Update COVID-19 in Indonesia: 365,240 confirmed infections, 12,617 deaths (19 October 2020)
19 October 2020 (closed)
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Donald Trump becoming next US president in January 2017 will not affect foreign direct investment (FDI) in Indonesia according to the Indonesia Investment Coordinating Board (BKPM). Trump's election caused a huge wave of uncertainty in financial markets worldwide. However, the BKPM remains committed to its investment realization targets (including both domestic and foreign direct investment) of IDR 594.8 trillion (approx. USD $44.7 billion) in 2016 and IDR 631.5 trillion (approx. USD $47.5 billion) in 2017.
Also Mark Mobius, Executive Chairman of the Templeton Emerging Markets Group, is optimistic. He says there is the potential for lower taxes and a more business-friendly environment in the USA, the world's top economy. This could result in more active efforts by US companies to expand business domestically and internationally, particularly into those emerging markets with high-growth rates, sound fiscal policies and positive demographic trends. Indonesia meets these criteria: economic growth is expected to accelerate structurally above 5 percent (y/y) in the foreseeable future, authorities apply prudent fiscal policies, while the country can also rely on a demographic bonus.
Generally, US entrepreneurs are content seeing a Republican entering the White House as Republicans tend to limit government involvement and support lower taxes. For US and global businessmen there are several advantages and disadvantages of having Donald Trump as 45th president of the USA. Although we will have to wait until (at least) January 2017 before knowing definitely to which direction Trump will take the US economy and politics, he already shared some of his ideas about the US and global economy. Moreover, it should be easier for him to implement new policies because he can rely on a Republican-controlled Congress.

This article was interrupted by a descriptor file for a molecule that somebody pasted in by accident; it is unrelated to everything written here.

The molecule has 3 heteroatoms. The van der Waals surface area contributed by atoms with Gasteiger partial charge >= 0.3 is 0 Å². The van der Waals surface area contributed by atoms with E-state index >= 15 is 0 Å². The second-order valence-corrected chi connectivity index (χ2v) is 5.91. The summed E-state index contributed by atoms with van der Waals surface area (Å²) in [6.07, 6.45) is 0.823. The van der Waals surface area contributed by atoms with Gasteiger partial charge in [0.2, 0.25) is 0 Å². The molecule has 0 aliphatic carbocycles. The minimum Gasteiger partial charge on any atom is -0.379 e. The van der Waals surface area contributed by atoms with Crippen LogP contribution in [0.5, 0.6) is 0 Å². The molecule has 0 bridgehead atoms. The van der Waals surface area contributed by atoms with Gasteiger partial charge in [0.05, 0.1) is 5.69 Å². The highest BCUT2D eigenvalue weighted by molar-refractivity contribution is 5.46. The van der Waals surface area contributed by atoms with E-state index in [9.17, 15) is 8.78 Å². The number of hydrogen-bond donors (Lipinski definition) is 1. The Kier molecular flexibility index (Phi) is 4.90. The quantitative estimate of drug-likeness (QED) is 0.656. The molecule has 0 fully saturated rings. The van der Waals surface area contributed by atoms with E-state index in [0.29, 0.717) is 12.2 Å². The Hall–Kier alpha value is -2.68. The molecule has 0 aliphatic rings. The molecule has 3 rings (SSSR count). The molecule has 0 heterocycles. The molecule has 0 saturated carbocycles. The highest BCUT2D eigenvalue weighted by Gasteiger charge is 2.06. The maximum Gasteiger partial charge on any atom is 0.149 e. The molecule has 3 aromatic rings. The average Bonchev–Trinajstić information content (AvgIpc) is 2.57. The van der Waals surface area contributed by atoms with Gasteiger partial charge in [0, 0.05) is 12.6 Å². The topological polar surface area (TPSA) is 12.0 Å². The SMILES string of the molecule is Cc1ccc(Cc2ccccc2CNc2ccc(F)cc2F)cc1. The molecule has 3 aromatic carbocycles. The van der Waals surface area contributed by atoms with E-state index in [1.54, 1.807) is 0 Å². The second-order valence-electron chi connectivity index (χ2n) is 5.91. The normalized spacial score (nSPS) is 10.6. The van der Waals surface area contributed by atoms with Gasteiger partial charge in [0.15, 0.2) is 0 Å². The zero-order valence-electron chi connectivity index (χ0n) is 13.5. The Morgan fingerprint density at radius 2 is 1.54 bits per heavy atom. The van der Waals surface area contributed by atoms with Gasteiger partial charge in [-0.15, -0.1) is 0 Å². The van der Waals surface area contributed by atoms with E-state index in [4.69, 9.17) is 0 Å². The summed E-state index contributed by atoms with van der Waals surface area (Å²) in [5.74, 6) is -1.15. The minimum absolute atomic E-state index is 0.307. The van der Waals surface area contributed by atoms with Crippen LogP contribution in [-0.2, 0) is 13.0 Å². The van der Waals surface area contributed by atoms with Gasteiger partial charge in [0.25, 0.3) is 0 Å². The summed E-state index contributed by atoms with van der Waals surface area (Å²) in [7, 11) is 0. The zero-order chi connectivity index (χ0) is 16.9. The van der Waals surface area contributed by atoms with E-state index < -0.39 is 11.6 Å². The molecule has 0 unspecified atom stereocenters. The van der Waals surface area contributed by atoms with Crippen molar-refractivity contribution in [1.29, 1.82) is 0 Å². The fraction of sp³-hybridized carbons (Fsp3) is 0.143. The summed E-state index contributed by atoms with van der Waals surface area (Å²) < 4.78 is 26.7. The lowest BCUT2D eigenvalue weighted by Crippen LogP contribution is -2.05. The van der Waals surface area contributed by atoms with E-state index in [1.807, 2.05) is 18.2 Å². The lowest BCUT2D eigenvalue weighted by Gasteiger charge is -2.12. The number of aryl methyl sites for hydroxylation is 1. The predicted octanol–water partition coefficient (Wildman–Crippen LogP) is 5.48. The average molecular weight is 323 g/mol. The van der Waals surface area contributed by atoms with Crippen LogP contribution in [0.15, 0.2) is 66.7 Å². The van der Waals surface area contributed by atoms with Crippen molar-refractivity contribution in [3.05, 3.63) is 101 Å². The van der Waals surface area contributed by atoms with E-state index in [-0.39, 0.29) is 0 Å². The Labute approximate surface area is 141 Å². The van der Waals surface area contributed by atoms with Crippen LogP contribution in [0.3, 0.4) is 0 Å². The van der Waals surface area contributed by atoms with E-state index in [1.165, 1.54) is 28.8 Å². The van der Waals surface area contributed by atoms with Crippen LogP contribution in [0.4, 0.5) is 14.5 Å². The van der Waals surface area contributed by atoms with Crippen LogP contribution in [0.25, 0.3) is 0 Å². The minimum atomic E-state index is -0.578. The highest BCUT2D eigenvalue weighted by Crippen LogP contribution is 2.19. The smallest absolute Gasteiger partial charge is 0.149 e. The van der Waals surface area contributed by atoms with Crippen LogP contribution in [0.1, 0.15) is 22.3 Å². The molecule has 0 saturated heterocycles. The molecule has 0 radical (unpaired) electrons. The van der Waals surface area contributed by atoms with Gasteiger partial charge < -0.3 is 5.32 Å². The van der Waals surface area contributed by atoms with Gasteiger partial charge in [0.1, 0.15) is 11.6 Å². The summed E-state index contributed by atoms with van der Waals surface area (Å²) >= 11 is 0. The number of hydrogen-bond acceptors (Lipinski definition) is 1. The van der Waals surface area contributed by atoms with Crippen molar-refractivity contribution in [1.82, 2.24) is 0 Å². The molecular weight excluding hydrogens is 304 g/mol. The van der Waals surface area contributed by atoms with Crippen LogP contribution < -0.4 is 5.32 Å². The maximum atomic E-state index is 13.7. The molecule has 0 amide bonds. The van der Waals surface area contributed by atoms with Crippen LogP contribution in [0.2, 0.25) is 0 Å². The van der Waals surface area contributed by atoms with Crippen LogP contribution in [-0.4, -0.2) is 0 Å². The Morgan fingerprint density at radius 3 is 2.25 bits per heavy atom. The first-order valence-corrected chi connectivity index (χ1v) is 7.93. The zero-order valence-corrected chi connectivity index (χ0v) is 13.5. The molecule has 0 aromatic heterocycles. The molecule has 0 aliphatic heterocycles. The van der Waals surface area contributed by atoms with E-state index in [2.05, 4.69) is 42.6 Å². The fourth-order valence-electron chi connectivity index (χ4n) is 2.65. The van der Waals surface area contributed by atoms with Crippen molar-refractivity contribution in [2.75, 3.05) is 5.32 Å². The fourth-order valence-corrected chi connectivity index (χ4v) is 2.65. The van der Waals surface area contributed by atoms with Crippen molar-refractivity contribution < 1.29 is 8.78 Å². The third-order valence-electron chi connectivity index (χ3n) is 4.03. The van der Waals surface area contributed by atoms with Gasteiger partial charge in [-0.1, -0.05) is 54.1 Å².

Donald Trump's Ideas about the Economy
Lower taxes; by setting too high corporate taxes US authorities (Democrats) have made it unattractive for big firms to stay in the USA (or for foreign firms to move to the USA). Trump supports a lower corporate income tax rate, perhaps even cutting the rate from 35 percent to 15 percent, a move that would make the USA business environment much more competitive and therefore could also generate millions of jobs. Trump may also offer an attractive tax rate to those companies that are willing to repatriate their foreign assets into the USA.
Infrastructure; a large part of American roads and bridges are currently in poor conditions as the various states lack funds to do maintenance work on local infrastructure. It is estimated that 60,000 American bridges (some 10 percent of the total amount of bridges in the USA) need some fixing. Trump wants to invest heavily in the nation's infrastructure, including airports, tunnels, and the water-supply, a program that would also generate millions of new jobs in the US economy. However, it will require about USD $3.6 billion in investment to get the job done by 2020. Trump wants the private sector to contribute about USD $1 billion.